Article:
While returning home from a dog walk one night, I spotted a woman loitering outside of my house. Since I didn’t have my glasses on, it took me a moment to realize she had a Shih Tzu on an extendi-leash pacing back and forth across my lawn, as he chose the perfect place to poop.
I called out to her just as her dog squatted down to do the deed. “Excuse me, is he going to the bathroom on my lawn?”
I had to repeat this a second time before the woman turned to acknowledge me. “Oh, this is your house?”
I was incredulous: Did it really matter whose house it was? It was my house. In fact, I’m a new homeowner still busting with pride—and I was right there! I never allow Truman do his business on people’s lawns, especially not in a neighborhood like mine, with all kinds of public parks. In fact, my own house backs onto a large park, and if she’d turned the corner, her dog would have had blocks of greenery on which to do his thing.
“No harm, no foul,” she said dismissively, pulling out a plastic bag. I paused for a second, hoping for an apology, before correcting her.
“No,” I said, attempting to be diplomatic. “This is my home, this is my lawn, so don’t ever do this again. I don’t let my dog do that on someone’s front lawn. That’s really rude!”
“I’ve picked it up, relax,” she spat.
I felt my grip tightening on the leash as she slowly sauntered down the street. Truman, my Shepherd-cross, growled in solidarity.
My neighbor and I aren’t the first to get into an altercation over dog doo. Last fall, a 47-year-old Washington woman named Linda May Johnson went to trial after being charged with trespassing, harassment and disorderly conduct. She had allegedly allowed her two miniature poodles, Ollie and Hershey, to poop on her neighbors’ lawn, repeatedly. The neighbor, who’d frequently asked the woman to let her dogs poop elsewhere—and who’d been verbally berated as a result—was also a dog owner, but disagreed with Johnson’s assessment that the first few feet of her lawn were actually public property.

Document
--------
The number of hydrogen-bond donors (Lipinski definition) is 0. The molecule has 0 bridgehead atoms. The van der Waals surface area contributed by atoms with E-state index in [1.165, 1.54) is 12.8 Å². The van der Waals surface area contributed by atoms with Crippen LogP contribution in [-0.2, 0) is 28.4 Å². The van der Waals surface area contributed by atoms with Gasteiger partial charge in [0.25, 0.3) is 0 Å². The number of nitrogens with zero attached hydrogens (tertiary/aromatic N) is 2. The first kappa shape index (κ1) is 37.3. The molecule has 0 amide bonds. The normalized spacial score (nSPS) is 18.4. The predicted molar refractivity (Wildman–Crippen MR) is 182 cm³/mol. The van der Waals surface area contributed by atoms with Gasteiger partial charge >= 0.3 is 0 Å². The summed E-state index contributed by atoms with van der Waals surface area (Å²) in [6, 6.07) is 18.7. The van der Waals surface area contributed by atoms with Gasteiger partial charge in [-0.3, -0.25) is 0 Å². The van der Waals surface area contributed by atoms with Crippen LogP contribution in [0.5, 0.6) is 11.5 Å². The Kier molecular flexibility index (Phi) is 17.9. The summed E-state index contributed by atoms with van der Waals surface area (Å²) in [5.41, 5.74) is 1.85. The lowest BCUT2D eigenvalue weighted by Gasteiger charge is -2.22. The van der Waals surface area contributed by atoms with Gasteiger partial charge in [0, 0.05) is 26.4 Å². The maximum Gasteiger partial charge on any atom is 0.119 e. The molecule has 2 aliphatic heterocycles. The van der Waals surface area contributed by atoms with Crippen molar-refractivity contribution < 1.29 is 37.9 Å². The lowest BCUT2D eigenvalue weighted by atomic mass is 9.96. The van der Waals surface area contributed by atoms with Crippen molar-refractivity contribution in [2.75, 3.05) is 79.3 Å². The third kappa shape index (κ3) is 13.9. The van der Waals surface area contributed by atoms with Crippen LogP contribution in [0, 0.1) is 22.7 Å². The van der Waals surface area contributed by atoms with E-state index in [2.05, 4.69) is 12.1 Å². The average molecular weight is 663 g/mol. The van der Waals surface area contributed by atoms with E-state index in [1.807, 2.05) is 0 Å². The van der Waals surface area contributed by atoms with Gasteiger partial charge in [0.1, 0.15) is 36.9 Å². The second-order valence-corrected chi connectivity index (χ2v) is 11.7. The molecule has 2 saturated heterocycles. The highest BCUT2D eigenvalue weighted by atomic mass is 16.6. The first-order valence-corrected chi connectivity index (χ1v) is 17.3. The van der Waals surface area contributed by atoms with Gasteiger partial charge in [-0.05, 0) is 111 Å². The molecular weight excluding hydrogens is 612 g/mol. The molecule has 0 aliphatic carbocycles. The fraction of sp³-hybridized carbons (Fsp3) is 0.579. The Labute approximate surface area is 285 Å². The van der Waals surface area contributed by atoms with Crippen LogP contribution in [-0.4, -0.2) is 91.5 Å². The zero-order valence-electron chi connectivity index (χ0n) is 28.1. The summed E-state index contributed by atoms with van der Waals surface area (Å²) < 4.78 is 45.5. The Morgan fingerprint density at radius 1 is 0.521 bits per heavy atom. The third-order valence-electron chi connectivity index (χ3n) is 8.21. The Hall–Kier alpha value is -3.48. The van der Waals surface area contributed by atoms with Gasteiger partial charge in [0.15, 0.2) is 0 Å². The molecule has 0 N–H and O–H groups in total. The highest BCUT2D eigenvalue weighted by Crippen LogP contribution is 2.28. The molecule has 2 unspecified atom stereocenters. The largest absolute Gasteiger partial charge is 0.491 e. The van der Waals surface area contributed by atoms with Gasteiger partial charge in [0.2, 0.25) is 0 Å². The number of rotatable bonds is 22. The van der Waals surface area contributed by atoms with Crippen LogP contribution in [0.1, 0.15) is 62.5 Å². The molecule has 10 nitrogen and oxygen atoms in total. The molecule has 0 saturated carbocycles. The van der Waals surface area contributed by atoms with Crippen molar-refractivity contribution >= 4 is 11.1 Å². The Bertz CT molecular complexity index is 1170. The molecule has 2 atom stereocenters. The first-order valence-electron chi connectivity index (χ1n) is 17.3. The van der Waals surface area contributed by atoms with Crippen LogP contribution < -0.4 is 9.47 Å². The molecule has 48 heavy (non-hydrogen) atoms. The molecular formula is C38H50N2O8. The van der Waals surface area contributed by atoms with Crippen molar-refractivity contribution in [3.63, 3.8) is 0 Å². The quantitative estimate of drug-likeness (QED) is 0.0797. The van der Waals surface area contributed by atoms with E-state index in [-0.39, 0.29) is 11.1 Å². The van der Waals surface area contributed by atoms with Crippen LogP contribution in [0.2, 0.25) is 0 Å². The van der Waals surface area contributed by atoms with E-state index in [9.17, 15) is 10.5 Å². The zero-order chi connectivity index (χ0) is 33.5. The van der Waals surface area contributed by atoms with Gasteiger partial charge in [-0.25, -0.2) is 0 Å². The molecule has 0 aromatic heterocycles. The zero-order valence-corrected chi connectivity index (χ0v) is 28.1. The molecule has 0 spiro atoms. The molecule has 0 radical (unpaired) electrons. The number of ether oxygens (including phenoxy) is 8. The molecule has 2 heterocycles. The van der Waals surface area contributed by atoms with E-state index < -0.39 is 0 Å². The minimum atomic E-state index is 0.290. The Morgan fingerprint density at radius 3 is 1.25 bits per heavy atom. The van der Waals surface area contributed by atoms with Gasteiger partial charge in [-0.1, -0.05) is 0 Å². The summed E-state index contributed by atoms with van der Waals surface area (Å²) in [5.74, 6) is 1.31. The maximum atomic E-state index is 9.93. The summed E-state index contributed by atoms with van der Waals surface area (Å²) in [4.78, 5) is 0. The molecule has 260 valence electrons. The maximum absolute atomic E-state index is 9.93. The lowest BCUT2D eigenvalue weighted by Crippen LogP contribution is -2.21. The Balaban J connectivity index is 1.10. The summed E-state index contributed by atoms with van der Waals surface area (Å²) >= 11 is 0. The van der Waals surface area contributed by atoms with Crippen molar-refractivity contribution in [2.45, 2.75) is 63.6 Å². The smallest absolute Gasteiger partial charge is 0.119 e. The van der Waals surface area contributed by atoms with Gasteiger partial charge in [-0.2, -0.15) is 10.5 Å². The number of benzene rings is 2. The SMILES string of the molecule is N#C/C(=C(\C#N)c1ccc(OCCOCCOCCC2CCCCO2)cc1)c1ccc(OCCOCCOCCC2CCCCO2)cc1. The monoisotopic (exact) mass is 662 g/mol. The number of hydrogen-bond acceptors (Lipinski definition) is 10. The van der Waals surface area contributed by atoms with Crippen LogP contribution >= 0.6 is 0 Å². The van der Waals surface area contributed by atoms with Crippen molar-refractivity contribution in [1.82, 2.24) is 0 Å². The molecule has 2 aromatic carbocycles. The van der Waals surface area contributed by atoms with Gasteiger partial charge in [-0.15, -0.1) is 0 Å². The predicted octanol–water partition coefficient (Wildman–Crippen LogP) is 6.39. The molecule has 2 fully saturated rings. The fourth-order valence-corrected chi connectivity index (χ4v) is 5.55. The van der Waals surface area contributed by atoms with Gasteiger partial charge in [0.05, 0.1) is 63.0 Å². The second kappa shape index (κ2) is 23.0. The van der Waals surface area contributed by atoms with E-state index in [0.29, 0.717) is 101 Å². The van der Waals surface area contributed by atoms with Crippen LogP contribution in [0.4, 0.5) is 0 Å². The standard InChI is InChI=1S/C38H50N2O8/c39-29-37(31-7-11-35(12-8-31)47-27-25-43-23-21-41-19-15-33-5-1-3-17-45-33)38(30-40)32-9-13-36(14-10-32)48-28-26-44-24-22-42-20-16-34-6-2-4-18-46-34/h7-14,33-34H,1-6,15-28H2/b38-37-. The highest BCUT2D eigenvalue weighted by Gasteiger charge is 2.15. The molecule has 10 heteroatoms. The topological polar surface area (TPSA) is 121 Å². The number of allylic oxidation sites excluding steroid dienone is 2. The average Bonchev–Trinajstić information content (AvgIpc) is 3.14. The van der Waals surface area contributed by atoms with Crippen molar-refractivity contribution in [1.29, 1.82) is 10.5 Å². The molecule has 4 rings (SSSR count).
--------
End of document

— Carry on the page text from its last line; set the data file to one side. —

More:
Unfortunately, the judge dismissed the case. During an interview with The Washington Post, Johnson said she’s considering filing a formal complaint against the police service and suing her neighbor.
These struggles aren’t limited to regular folk. According to TMZ.com, comedian Dane Cook was evicted in September from a West Hollywood apartment after failing to pick up his Miniature Pinscher’s droppings. That same month, Adrianne Curry—of “America’s Next Top Model” fame—filed a restraining order against a woman whose dog was decorating her lawn. Of course, the woman—whom Curry accuses of stalking her—had also allegedly posted creepy messages on Curry’s MySpace page and even sent her a pair of designer shoes in her favorite colors. (I hope she checked inside them before putting them on.)
If you raise the subject of dog-break etiquette in a mixed crowd, you’ll probably hear everything from moral outrage to tolerance. But whatever side you’re on, it’s probably best to err in the direction of the curb. Next time Mr. Boggles yanks you towards your neighbor’s begonias, why not give the leash a tug and lead him toward the road or sidewalk? Better yet, reward your dog for pooping in a particular spot, and he’ll quickly comprehend that there are some places he can go and others he can’t. Conflict averted.
And for those who suffer rage blackouts when your neighbor and her canine companion dump on your turf, take a deep breath and zip it. Do you really want to make an enemy out of the nut-bar next door?
Bark Off: Is scooped poop different than no poop at all? Is the edge of a lawn better than the middle? Be honest, as a dog-person, a lawn-lover or both: Share your best and worst neighborhood pet waste experiences.